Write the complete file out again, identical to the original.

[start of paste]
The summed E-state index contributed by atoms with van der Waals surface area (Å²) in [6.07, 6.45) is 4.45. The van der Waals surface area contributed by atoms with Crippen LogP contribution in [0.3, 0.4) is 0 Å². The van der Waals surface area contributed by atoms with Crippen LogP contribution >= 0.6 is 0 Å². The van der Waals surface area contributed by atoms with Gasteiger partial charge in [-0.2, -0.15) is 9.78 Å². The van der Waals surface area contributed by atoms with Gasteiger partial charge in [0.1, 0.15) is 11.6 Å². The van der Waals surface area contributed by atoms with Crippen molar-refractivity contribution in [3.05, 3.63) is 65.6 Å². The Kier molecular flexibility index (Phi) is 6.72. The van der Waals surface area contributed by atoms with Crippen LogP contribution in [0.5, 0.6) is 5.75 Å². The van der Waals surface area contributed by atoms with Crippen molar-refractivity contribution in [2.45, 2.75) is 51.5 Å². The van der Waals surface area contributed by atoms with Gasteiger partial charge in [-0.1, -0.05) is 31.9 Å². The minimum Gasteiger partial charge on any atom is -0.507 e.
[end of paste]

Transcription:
The summed E-state index contributed by atoms with van der Waals surface area (Å²) in [6.07, 6.45) is 4.45. The van der Waals surface area contributed by atoms with Crippen LogP contribution in [0.3, 0.4) is 0 Å². The van der Waals surface area contributed by atoms with Crippen LogP contribution >= 0.6 is 0 Å². The van der Waals surface area contributed by atoms with Gasteiger partial charge in [-0.2, -0.15) is 9.78 Å². The van der Waals surface area contributed by atoms with Gasteiger partial charge in [0.1, 0.15) is 11.6 Å². The van der Waals surface area contributed by atoms with Crippen molar-refractivity contribution in [3.05, 3.63) is 65.6 Å². The Kier molecular flexibility index (Phi) is 6.72. The van der Waals surface area contributed by atoms with Crippen LogP contribution in [0.5, 0.6) is 5.75 Å². The van der Waals surface area contributed by atoms with Crippen molar-refractivity contribution in [2.45, 2.75) is 51.5 Å². The van der Waals surface area contributed by atoms with Gasteiger partial charge in [-0.1, -0.05) is 31.9 Å². The minimum Gasteiger partial charge on any atom is -0.507 e.